Published On: Tue, Jul 16th, 2019

Bali earthquake update: Panic after 5.7 quake – are aftershocks expected? | World | News


The magnitude-5.7 struck at 7.20am local time (1.20am BST) southeast of Bali’s capital city, Denpasar. The temblor struck as a depth of 150 miles (95km), which is deep enough to avoid major damage and no tsunami warning has been issued. However, the quake was felt on the popular tourist island, with roof tiles falling off buildings and some temples damaged.

No casualties have been reported but there have been reports of people panicking at the duration of the quake.

Footage of the aftermath shows Denpasar’s Lokantha temple surrounded by smashed stonework.

Indonesia’s meteorology and geophysics agency said the earthquake was also felt in other cities on the neighbouring islands of Lombok and Java.

A roof of a mosque in the city of Banyuwangi in East Java also partially collapsed.

READ MORE: 

Are aftershocks expected?

No aftershocks have been recorded by the US Geological Survey (USGS) since the quake.

However, when it comes to Indonesia, the risk of further earthquakes is ever-present due to its location on the ‘’.

What is the Ring of Fire?

The Ring of Fire is a massive horseshoe-shaped ring encircling the Pacific basin made up of a string of volcanoes and seismic activity.

Indonesia, an island archipelago made up of more than 17,000 volcanic islands, is part of this.

The Ring of Fire is a result of the earth’s oceanic plates and continental plates interacting, which has led to the massive activity which is associated with the area.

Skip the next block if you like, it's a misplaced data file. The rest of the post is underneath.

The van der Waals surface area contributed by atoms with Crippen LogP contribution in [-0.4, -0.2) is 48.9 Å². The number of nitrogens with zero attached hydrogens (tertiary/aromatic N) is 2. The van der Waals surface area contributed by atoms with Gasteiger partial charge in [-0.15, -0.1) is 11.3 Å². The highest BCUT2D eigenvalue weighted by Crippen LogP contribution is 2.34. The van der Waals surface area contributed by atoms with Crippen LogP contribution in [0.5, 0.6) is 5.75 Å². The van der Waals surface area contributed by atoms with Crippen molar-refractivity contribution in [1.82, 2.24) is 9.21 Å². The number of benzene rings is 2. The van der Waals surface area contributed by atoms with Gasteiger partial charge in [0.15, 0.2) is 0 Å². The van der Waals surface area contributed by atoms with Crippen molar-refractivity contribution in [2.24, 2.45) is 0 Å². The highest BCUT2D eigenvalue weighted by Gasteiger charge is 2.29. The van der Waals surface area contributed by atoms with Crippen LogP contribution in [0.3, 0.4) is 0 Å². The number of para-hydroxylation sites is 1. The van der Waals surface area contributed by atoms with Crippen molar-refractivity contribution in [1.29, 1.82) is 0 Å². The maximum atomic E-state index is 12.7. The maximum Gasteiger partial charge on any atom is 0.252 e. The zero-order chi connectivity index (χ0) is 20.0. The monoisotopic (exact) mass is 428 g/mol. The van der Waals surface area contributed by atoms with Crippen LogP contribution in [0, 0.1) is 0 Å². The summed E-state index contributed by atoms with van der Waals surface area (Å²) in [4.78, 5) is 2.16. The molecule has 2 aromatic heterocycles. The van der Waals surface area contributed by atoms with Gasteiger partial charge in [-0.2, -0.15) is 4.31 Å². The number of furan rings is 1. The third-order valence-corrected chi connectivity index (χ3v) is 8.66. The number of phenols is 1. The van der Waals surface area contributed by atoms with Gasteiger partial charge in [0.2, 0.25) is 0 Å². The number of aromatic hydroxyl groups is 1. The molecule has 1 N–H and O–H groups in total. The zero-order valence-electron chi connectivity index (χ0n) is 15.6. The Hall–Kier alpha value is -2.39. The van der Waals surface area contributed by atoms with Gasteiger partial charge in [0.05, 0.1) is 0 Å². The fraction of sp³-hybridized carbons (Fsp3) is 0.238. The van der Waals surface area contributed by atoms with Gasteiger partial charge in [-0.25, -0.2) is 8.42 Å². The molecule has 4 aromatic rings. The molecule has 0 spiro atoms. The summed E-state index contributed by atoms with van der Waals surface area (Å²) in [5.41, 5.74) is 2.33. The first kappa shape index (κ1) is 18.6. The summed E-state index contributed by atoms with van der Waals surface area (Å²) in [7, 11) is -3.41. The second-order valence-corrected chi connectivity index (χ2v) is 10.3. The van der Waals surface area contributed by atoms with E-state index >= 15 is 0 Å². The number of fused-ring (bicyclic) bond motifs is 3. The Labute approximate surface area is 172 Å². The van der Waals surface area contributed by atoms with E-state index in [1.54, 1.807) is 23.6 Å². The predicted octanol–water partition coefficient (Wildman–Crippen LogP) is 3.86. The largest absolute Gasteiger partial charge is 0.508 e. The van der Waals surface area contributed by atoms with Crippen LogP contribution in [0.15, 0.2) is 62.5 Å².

About 90 percent of all earthquakes occur along the Ring of Fire, which is dotted with 75 percent of all the active volcanoes on earth.

A string of 452 volcanoes stretches from the southern tip of South America, up the coast of the Americas, across the Bering Strait, down through Japan and into New Zealand.

In total, the ring forms a 25,000-mile arc from the boundary of the Pacific Plate, to the Cocos and Nazca Plates that line the edge of the Pacific Ocean.

The ring is the result of tectonic plates – huge slabs of the earth’s crust which fit together like a puzzle to make up the earth’s surface.

The plates are not fixed, but constantly moving on top of a layer of solid and molten (liquid) rock, called the earth’s mantle.

Sometimes, these plates collide, move apart, or slide against each other, which results in an earthquake.

The volcanoes form when one plate is pushed under another into the mantle through a process known as subduction.

This releases pressure, causing the molten rock to push up through the earth.



Source link